Singing but Often Unsung – Ancient Women Musicians

A recent discovery at “Solomon’s Mines” in Timna reveals the first evidence of women at this harsh desert site. It’s an intriguing prelude to the tradition of women musicians in the Bible and enriches our thoughts about the women of the Bible who came later.

Archaeologists excavating the ancient copper mines in Timna in southern Israel were startled, according to the recent report in the Israeli newspaper Haaretz, to find the 3,200-year-old remains of a woman. Touchingly, the skeletal remains of her fetus were entombed with her.

Pottery figurine of a pregnant woman. Akhziv, seventh–sixth centuries BCE. Courtesy of Palphot.

Why were the the experts startled? Archaeologist Erez Bar-Yosef of Tel Aviv University, digging at the site, explained to Haaretz that because Timna was not home, but rather a work site, prominent people who died there might be temporarily buried and eventually taken home for permanent interment. Slaves were accorded no real burial at all, Bar-Yosef said. Hence, most tombs they find are empty. But even when human remains were found, none were of women. Thus, this woman must have been someone special. She was important enough to be buried with jewelry – two beautiful, Egyptian-style glass beads were found – and what’s more, her final resting place was just 200 meters from the famous temple of Hathor, at the base of the massive cliffs known as Solomon’s Pillars.

Egyptian woman playing an instrument. From a fourteenth century BCE.

Tel Aviv University Egyptologist Deborah Sweeney told Haaretz that this apparently highly regarded woman may have been a singer or musician for Hathor, the Egyptian goddess of love, fertility, music and mines, whose image was incised millennia ago into the red rock of Solomon’s Pillars, high above the temple.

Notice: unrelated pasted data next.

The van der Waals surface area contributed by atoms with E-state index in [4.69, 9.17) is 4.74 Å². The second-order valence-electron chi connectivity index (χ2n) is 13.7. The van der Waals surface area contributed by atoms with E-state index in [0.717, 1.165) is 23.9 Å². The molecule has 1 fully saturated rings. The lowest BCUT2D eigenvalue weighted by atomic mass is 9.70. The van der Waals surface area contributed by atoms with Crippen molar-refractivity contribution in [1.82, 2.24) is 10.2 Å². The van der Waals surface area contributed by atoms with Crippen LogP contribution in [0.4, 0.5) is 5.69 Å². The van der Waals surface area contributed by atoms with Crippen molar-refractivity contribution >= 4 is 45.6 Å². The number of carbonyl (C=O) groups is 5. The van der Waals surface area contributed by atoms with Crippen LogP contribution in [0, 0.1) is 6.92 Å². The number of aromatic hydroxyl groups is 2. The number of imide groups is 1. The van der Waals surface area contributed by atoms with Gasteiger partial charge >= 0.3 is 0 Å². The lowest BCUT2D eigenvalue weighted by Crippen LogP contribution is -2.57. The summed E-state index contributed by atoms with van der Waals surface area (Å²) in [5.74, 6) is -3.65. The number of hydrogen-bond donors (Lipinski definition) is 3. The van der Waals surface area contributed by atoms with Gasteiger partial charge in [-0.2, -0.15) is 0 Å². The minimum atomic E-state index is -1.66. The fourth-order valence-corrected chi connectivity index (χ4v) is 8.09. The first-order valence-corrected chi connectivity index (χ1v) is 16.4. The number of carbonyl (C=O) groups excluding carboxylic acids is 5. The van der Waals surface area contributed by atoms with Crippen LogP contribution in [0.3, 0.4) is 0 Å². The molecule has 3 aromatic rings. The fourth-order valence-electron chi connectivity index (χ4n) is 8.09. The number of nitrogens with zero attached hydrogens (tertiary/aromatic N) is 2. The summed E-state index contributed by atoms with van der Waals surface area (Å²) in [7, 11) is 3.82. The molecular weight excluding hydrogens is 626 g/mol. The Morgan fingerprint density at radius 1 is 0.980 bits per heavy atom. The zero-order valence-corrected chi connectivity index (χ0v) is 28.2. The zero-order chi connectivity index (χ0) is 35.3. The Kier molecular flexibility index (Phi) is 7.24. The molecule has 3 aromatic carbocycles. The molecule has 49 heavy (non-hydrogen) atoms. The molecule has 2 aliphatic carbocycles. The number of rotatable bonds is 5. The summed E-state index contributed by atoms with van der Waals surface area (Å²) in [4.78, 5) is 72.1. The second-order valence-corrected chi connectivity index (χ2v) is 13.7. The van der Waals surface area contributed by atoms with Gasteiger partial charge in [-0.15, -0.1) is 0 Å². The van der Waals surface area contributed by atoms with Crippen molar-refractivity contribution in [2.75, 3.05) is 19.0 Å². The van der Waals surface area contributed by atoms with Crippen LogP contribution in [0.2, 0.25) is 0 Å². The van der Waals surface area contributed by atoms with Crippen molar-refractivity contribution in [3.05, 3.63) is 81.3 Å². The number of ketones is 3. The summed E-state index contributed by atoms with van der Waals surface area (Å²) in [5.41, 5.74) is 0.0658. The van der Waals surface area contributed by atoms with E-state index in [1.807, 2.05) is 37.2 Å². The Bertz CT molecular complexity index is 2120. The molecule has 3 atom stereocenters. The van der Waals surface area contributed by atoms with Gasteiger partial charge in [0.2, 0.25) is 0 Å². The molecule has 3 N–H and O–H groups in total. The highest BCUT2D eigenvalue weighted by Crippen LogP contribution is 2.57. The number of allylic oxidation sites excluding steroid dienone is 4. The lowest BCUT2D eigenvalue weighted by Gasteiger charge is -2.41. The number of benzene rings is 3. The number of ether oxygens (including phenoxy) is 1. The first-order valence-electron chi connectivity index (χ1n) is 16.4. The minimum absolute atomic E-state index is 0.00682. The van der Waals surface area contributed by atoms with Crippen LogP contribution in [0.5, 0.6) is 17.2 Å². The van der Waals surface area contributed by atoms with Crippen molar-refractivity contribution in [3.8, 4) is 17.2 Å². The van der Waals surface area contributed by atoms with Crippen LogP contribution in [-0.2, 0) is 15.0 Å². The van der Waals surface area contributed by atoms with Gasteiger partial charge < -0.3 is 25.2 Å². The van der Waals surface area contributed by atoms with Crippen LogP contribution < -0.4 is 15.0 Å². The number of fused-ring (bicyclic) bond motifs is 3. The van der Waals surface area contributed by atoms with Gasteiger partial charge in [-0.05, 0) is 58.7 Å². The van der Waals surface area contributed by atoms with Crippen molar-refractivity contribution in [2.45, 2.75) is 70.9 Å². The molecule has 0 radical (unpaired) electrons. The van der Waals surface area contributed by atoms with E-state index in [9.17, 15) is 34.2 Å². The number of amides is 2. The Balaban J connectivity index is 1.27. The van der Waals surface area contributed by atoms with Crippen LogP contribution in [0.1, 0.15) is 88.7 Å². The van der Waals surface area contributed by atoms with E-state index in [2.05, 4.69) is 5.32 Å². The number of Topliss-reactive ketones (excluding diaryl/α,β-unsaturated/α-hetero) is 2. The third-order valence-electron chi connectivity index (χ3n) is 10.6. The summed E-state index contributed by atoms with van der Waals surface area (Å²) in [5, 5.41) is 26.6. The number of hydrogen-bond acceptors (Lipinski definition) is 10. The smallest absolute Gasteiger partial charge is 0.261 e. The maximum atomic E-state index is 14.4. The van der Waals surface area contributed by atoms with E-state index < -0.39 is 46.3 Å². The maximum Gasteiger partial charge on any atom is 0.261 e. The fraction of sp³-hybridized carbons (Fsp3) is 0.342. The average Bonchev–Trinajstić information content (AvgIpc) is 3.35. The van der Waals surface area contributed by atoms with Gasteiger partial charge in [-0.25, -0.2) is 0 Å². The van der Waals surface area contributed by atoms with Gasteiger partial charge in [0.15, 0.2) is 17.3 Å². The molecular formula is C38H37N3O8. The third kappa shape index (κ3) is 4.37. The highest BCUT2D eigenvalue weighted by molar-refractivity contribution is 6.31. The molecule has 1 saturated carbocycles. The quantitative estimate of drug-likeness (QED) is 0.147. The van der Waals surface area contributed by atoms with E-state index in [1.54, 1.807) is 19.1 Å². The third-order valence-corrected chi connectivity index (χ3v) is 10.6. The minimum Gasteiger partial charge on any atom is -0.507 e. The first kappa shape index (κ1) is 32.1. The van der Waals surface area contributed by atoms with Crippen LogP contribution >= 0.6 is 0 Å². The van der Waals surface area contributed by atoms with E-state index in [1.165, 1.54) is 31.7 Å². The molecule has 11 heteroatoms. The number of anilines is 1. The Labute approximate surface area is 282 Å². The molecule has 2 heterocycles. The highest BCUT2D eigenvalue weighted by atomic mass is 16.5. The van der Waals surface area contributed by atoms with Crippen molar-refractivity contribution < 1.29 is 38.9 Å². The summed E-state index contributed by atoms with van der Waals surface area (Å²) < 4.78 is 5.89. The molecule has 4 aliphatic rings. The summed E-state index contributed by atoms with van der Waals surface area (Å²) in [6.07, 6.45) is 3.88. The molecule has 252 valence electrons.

Women and music have been associated for ages in this part of the world, as attested by ancient figurines and plaques.  Nine sistra (musical rattles associated with the worship of Hathor) were found at Timna itself by its first excavator, Beno Rothenberg.

Reconstruction of a banquet scene, showing women musicians, common in Egyptian tomb decorations of aristocrats in the New Kingdom (1570–1070). Courtesy of Palphot.

Women in the Old Testament in Song and Dance

The dramatic discovery at Timna is a good opportunity to recall the female Bible characters who sang and danced in praise of God. While the role of women in the Bible seems often to have been limited to family and home, it was in song and dance that they could give full expression to their creativity and devotion to God in the public sphere. Perhaps the most famous songstress in the Bible – and one of its best-known women of faith – is Miriam, who led the women in song and dance by the Red Sea – “Sing to the Lord, for he is highly exalted…”(Exod. 15:20–21).

Biblical Miriam dancing and playing the tamborine, by contemporary artist Rikki Rothenberg. Courtesy of Rikki Rothenberg.

A New Psalm”

Deborah – one of the strong women of the Bible, sang a song of victory in battle in Judges 5. Later, Solomon says he had both men and women singers at his court (Eccl. 2:8). Also in Ecclesiastes (12:3–5) are references to slowing down in old age, one of which relates to women singers. “The daughters of music are brought down low.” The Apocrypha contains a magnificent praise poem by another of the strong women of the Bible, Judith: “Begin unto my God with timbrels, sing unto my Lord with cymbals: tune unto him a new psalm.”

And moving on to women of the New Testament, while according to Luke (1:46–55), Mary spoke the Magnificat, the text itself  appears in poetic style, and it became one of the earliest hymns, dating back to the beginning of Christianity.

Who was the “pregnant woman of Timna”? We hope the archaeologists will be able to tell us more in the future. She must have been a strong woman to have traveled so far and endured the rigors of the unforgiving desert. This woman lived on the cusp of Bible times, and in the southern reaches of the Bible lands.  And so we can call upon her to help us remember with love and admiration a long line of strong women of the Bible, who sing out to us to this very day.

In addition to her series on daily life in Bible days, Miriam Feinberg Vamosh is the author of The Scroll, a historical novel about a woman of Masada and her descendants over three generations, who faced the challenges we still face today.

For further reading:

“Archaeologists startled to find remains of pregnant woman buried in ‘King Solomon’s Mines,’ by Ariel David. Oct. 31, 2017. https://www.haaretz.com/archaeology/1.820180.

“A Joyful Noise: Music and Dance, in Women at the Time of the Bible, by Miriam Feinberg Vamosh (Palphot).

 

 

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